The Right Answer

Several decades ago, I welcomed a new graduate student to my lab. She had just graduated summa cum laude from a major Ivy League college, and she was as smart as can be. I put her to work on a project with happy anticipation of seeing wonderful results. I told her all about the project, which was to confirm a theory I had that the expression of two genes were linked in way to produce a specific phenotypic outcome. She spent several weeks learning the techniques and quickly mastered them. My technician, who was working with her, told me she was a quick learner, and her lab skills were great.

And then, I heard nothing from her. I asked her how things were going, and she just shrugged. My technician told me she was still working, repeating some experiments over and over, and she seemed depressed. One day I asked her to see me and tell me her progress. She came to my office reluctantly. After I asked her a few questions, she burst into tears. “What is it?” I asked her. “It didn’t work,” she told me. “I can’t get it to work”. This seemed strange to me. One of the secrets of scientific research is that most lab work doesn’t work. Not the first time. But her experiments were using techniques that we had mastered long ago, and based on what I had heard and seen, it didn’t seem likely that she had forgotten to add a crucial reagent, or had made a pipetting error, or set the temperature too high, or anything like that.

So for the next two days, I went over everything she had done in detail. It looked like all the experiments had gone just fine, and the results were clear But not at all what I had been hoping for. There was no correlation between the expression of the two genes and the phenotype. In other words, she felt she had failed because she had gotten the “wrong” answer.

I understood the problem. My student had only just finished a long, highly successful career of learning a gigantic quantity of facts and ideas, and she knew the right answers to any question one might ask her. What she didn’t understand was that when we do research, the right answer is anything that we find out, not what the Professor thinks the right answer should be. I tried to explain this to her, and she seemed to understand, and kept working. Pretty soon, she had found out why the original idea was wrong, and what the real mechanism was to explain the phenotype. I was thrilled, and we published several papers on the subject. But despite this success (and having her name on some pretty good papers), she never really recovered from her disappointment, and eventually left my lab.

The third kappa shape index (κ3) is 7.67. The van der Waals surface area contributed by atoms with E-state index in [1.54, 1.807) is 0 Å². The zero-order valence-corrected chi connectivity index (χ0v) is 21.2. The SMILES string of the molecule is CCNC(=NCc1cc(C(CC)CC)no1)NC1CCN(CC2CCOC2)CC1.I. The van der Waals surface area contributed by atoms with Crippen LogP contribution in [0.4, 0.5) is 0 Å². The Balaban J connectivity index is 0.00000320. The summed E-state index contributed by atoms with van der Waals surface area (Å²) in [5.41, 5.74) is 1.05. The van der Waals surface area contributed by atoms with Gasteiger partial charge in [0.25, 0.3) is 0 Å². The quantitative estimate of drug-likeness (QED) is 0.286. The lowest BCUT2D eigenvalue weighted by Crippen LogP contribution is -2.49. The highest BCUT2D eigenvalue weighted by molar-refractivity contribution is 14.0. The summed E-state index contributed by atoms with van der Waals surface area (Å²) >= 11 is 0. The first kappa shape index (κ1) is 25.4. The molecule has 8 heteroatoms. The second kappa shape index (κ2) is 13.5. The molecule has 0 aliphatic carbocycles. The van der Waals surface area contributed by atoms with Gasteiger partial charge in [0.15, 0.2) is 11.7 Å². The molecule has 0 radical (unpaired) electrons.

I have always said that our educational system is not geared at all to the research enterprise. First, students are taught nothing about failure, which is the most common experience of all researchers. Failure is not a bad thing – it’s an opportunity to learn. When things go wrong, there is a reason. Usually the reason is just that somebody goofed, or the water wasn’t pure enough or something mysterious happened. And sometimes the failure is actually a hidden success waiting to be found.

Once, a postdoctoral fellow in my lab showed me a photo of DNA bands with one of the spots in the completely wrong place. We chalked it up to some kind of experimental mistake. But then we found it again, and realized that this was actually a new discovery – we had found a brand new allele of an important gene, never seen before.

I was reminded of this two weeks ago when I met Professor Stuart Firestein of Columbia University at a workshop I had organized. Firestein has a TED talk that I highly recommend, ( and has written popular books on the subjects of ignorance and failure in science. He got the idea for the books and talk from a course he developed and taught called “ignorance”. He had scientists come in and lecture on what was not known in their fields.

In addition to the problem that ignorance and failure are not properly treated in our educational systems, there is, I believe, a profound philosophical and perhaps theological aspect to the subject of ignorance in the sciences. This relates to a deceptively simple question – How much can we know? More about that in a future post.

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5 Responses to The Right Answer

  1. Great story. In my research days it was always a thrill to see something unexpected. We lived for it. In my consulting days, not so much. Thanks for mentioning Firestein. I just added his Ignorance and Failure books to my read list.

  2. Thanks, David. Good to see you. Are you taking a travel break?

  3. SheilaDeeth says:

    The unexpected is the fun bit. Sad when kids are taught to look for what the teacher wants instead.

  4. Excellent post. Shopping for a place as a graduate student, I quickly came to understand that many professors are married to a particular perspective, and that they simply expect any “research” conducted by their students to provide reinforcement. Getting out into the “real” world, it can come as shock that it merely works however it wishes, regardless of our predispositions.

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